Cancer Control Policy in Nigeria
Project PINK BLUE is on a journey to change the way Africans think about cancer.
In Nigeria, cancer as a non-communicable disease is yet to get a viable policy action from the Nigerian government including the federal and state government. The Nigeria’s Federal Ministry of Health (FMoH) executes cancer policy through the National Cancer Control Programme (NCCP), which is more like a cancer desk and does not have sufficient funding and capability to comprehensively control cancer in Nigeria. The burden of cancer in Nigeria is too huge to be in the auspices of a desk. So many countries across Africa and globally are taking drastic measures to reduce the burden of cancer and alleviate the pains caused by the disease. Nigeria requires a National Agency on Cancer Control, which should be under presidency in order to drastically step-up the fight against cancer in Nigeria.
Nigerian need an agency for cancer control, which will replace the cancer desk and will drive comprehensive cancer prevention, screening, palliative care, cancer registration and data generation for planning; research and service arm that would look after many centres for treatment in different teaching hospitals. The agency will be looking out for data on cancer and use the data for policy processes and will also mobilize private sectors to invest in cancer care. Federal Ministry of Health (FMoH) is upgrading seven (7) Oncology Centres of Excellence focused on comprehensive cancer care; with a plan of setting up additional seven (7) centres, totaling fourteen (14) across Nigeria.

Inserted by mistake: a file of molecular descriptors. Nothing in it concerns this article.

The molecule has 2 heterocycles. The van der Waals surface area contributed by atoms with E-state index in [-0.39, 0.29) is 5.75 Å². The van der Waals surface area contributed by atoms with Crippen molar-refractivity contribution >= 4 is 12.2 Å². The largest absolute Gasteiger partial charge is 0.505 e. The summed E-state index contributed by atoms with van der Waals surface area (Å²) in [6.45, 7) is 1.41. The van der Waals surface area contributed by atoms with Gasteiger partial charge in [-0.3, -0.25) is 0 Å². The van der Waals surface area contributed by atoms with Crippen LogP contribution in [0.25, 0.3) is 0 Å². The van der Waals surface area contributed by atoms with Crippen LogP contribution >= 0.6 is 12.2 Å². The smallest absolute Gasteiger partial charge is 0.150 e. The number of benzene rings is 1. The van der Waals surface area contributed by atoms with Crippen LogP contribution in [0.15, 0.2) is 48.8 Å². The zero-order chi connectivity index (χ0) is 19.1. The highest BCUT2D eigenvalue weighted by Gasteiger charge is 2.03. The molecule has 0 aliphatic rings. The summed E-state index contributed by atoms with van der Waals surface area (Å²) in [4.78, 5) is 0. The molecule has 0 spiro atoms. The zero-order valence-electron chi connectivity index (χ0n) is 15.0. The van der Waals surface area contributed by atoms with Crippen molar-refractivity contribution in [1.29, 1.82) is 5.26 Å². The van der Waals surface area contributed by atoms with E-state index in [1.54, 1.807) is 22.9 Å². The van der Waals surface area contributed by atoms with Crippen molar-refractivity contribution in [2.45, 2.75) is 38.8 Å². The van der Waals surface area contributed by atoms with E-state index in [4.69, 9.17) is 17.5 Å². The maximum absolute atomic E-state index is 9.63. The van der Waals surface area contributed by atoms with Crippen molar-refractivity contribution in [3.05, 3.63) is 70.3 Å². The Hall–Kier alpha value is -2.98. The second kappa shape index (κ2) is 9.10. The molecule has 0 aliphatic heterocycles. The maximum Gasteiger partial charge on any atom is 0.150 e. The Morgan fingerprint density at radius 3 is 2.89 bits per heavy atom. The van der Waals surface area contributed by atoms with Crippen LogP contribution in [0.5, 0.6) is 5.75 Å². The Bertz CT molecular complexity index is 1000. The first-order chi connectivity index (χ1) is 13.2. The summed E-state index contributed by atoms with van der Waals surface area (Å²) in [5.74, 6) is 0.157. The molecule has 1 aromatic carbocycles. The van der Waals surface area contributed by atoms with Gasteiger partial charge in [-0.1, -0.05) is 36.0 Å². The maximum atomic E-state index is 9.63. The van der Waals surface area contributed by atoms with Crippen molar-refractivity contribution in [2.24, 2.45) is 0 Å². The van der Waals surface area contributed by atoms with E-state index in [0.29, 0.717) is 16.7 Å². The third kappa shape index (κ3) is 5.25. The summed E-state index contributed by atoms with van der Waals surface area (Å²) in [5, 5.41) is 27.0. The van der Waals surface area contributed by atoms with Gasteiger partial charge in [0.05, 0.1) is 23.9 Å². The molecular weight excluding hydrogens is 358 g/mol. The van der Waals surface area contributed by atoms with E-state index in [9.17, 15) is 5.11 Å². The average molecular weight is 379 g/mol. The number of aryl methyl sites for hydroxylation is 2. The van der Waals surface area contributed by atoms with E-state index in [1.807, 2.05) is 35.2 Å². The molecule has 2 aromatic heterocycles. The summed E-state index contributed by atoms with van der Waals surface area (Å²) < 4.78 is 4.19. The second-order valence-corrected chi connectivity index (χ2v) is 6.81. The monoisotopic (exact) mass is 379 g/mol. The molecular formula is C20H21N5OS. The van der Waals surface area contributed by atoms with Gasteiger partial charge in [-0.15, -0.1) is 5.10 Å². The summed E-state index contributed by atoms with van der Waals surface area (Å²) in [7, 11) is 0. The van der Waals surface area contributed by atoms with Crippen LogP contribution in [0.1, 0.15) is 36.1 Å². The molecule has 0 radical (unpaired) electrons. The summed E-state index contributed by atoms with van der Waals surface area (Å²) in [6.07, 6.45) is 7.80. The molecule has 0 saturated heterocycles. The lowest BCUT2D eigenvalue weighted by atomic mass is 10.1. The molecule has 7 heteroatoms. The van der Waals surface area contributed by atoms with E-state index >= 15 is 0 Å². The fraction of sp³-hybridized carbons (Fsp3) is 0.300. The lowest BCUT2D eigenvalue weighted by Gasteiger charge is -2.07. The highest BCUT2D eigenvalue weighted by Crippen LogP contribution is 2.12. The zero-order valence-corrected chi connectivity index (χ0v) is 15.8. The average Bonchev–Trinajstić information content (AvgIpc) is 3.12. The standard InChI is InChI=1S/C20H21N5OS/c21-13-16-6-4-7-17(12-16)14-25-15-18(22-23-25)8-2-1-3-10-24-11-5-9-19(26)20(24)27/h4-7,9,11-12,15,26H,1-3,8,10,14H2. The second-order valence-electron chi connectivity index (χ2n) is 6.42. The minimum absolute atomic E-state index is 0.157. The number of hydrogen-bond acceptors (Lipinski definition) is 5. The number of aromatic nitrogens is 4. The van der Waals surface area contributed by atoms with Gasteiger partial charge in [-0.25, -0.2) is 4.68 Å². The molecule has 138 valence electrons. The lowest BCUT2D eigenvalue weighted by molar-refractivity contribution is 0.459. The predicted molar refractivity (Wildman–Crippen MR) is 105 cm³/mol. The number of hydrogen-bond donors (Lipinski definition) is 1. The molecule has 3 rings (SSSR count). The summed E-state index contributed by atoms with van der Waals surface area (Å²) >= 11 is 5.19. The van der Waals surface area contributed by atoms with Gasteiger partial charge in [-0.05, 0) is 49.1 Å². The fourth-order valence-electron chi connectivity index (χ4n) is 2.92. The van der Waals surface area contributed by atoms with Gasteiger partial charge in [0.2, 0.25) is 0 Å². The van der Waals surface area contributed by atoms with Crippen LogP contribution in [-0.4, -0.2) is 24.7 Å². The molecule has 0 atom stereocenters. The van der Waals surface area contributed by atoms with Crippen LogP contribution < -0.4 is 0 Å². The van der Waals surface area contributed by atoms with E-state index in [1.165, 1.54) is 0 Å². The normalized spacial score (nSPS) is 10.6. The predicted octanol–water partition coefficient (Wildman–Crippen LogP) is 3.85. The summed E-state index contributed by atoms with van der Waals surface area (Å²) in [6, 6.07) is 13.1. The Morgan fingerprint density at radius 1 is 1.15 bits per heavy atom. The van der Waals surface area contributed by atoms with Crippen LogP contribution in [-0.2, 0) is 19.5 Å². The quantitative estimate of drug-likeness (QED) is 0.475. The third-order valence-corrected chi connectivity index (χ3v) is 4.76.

The global best practice (shown with examples from Spain, with Institit Catalonia d’Oncologia (ICO) and Cancer Australia in Australia). The National Cancer Control Agency will provide comprehensive cancer care, drive the upgrade of the existing treatment centres, propel access and availability of HPV vaccine, pursue a waiver of import duties for cancer medication and chemotherapy in order to get pharmaceutical companies to reduce the traumatic cost of cancer drugs, and overall coordination of cancer control just like HIV/AIDs.
Cancer control policies can only be driven if Nigerians advocate for it and consistently engage the National Assembly and the presidency to take action in cancer control in Nigeria. Hence, cancer control in Nigeria must be a collaborative effort of all Nigerians including NGOs, CSOs, cancer patients, medical practitioners, professional associations, trade unions and every human being living in Nigeria or associated to Nigeria.